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Alex Goff looks at Samoa's surprising win over Australia July 17 and wonders whether other Tier II nations can learn from it.

 



 

I wonder if we might perhaps look back on July 17, 2011 as a watershed day in the sport of rugby.

No doubt I could be overreacting (who, me?) but it’s possible.

On that day, Samoa defeated Australia in Sydney, 32-23. It was a shining light of hope for the heavily-stratified rugby landscape. Tier III teams have a tough time beating Tier II nations. And Tier II teams really have a tough time beating Tier I countries. So when such a thing does happen, we take notice.

As professional rugby expands and grows, and professional teams look for players from anywhere to help them win, rather than players only from their own country, all nations could possibly pull themselves up.

Samoa is a nation primed for such possibilities. With outstanding athletes who are seem almost to be built specifically to succeed at rugby football, and with those players playing the game from the cradle, they just need the opportunities.

Does this mean the USA can make a leap like this and upset a team like Australia, or Ireland (or even Italy)?

Well, sure, why not? I guess that’s the message. Why not?

Watching the match (which, if you missed it, can be downloaded at www.acrossthetasman.com ) I came up with eight reasons why Samoa beat Australia, and then tried to extrapolate that to an upset formula for other Tier II nations.

  1. Intensity. This is, in my opinion, the most important reason Samoa beat Australia. They won the battle of intensity. This was highlighted by a series of powerful, teeth-rattling tackles on defense, and a commitment from the forwards, especially, to clog channels 1 and 2 and not let Australia get much go-forward.

  2. Physicality. This, of course, is an offshoot of intensity. Early on Samoa won the battle at the breakdown and certainly won the point of contact. They put in legal, but scary, hits at the right time to get into the Wallabies’ heads.

  3. Ball-handling. This could go under physicality, actually. Several times early in the game Samoan players received man-and-ball passes. Every time they caught the ball and then took the hit. Tier II nations cannot afford to drop the ball, especially early. Their players must concentrate on catching the ball above all else in such situations to maintain possession and increase their opponents’ frustration levels.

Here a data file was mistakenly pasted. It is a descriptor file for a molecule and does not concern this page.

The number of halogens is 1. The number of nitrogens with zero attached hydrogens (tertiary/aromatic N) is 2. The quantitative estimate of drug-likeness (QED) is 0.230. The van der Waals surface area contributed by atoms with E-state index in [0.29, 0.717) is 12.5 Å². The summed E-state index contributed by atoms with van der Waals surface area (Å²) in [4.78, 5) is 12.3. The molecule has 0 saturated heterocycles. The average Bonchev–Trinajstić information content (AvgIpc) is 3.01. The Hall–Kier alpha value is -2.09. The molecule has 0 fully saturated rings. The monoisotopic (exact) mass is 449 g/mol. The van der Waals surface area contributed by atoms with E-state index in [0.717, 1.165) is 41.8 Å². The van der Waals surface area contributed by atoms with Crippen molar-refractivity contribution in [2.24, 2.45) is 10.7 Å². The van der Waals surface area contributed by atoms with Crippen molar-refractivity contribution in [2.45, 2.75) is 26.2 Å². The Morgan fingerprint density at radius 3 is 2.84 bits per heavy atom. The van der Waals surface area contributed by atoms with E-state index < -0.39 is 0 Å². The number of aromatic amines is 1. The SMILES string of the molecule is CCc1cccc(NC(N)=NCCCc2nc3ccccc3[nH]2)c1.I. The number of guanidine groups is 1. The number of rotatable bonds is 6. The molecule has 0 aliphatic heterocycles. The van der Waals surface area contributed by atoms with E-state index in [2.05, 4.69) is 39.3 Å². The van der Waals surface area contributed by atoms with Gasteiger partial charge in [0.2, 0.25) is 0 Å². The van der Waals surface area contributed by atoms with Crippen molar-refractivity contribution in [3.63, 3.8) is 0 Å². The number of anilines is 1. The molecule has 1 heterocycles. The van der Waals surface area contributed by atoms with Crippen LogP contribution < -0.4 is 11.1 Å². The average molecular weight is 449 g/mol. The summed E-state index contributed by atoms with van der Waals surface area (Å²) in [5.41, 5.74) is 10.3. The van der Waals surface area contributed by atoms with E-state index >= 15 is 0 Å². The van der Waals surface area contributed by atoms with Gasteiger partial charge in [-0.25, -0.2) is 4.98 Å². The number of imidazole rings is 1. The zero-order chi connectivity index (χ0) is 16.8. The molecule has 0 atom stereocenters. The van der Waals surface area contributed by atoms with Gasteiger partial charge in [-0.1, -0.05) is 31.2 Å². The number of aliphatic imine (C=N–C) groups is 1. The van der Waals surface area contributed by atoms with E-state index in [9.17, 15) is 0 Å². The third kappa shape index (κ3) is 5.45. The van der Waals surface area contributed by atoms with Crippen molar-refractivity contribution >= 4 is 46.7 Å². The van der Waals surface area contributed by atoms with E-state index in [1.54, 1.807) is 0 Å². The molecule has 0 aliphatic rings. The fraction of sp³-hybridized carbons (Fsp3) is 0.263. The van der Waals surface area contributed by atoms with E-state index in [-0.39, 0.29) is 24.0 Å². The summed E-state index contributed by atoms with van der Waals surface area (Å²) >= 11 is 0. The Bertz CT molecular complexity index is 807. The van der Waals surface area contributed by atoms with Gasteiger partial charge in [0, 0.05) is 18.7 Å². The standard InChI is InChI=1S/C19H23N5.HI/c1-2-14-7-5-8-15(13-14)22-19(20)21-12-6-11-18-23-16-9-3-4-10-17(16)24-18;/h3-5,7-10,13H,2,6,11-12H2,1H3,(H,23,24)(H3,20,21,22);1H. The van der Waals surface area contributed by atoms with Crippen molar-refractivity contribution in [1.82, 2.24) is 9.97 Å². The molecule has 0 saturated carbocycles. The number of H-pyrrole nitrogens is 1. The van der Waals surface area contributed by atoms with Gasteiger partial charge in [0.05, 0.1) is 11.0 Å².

4. Physicality and refereeing. Samoa has a reputation for high tackles and no-wrap tackles. The reputation is like any reputation, deserved and not deserved at the same time. In this game, referee Marius Jonker decided to referee the game as it was happening, not Samoa’s reputation. Some borderline tackles were assessed in the moment, which is how they should be. Some were penalized. Some were not. Would that all Tier II nations were treated that way. Jonker’s approach allowed Samoa to play the game their way, and use their physicality to shock the Aussies.

  5. Continued intensity. Lots of teams start out intense against a favored opponent, but then something happens (usually they give up a dumb try) to steal the team’s mojo. Not Samoa. They continued to hit ferociously, work hard on defense, and kept pushing.

  6. Opportunism. The problem with a lot of USA teams is that players have struggled with the fear of making mistakes. Players worry about stepping out of the prescribed plan to make a big play because they don’t want to seem selfish. But sometimes the selfish thing works because it’s unexpected.

    Samoa scored an early try when Seilala Mapasua jumped on a ball that squirted out of a ruck. He might have been offside, but what he did was try something at a key moment, and it worked. He hiked the ball between his legs to winger Henry Tuilagi, who went all the way to score, showing full confidence in his ability to outpace the defense.

    Their next try came when Paul Williams charged down a kick. The third try came when Tuilagi caught a wide kick that was a little flat, decided to work with it, chipped ahead, and forced a turnover. The key element of this try, which was scored by Tusi Pisi, was that the Samoan players believed in the chance. They didn’t hesitate, and sent all personnel to win that ruck and get the ball over. There was a desperation and faith to their opportunism.

    But just as important was their opportunism on defense. They attacked loose balls, kicked them downfield, and chased. 

  7. Luck. Just about every risky pass by Samoa ended up in Samoan hands. Australia were off their game early and muffed a few chances. In addition, Australia passed up several kickable penalties to tap and go, or go for the try another way. None worked until late in the first half.

  8. Discipline. We talk about intensity and opportunism, but the shape of the Samoan defense held. Their chases on kicks were together and well populated. Their intensity stemmed from exploding in the final three feet of a tackle, not from blitzing all alone. It was like Bruce Lee’s on-inch punch – awesome power over short range. 

    This allowed the Samoa defense to plug holes and always get numbers around a ballcarrier.

 

A team like the USA or Canada can’t control whether the referee will be fair, or whether their opponents will get rattled easily. But they can take lessons from this game. Be as physical as you can for as long as you can. Do it in the context of the team. Don’t drop the ball, even if it means getting rocked. And don’t let up. Ever.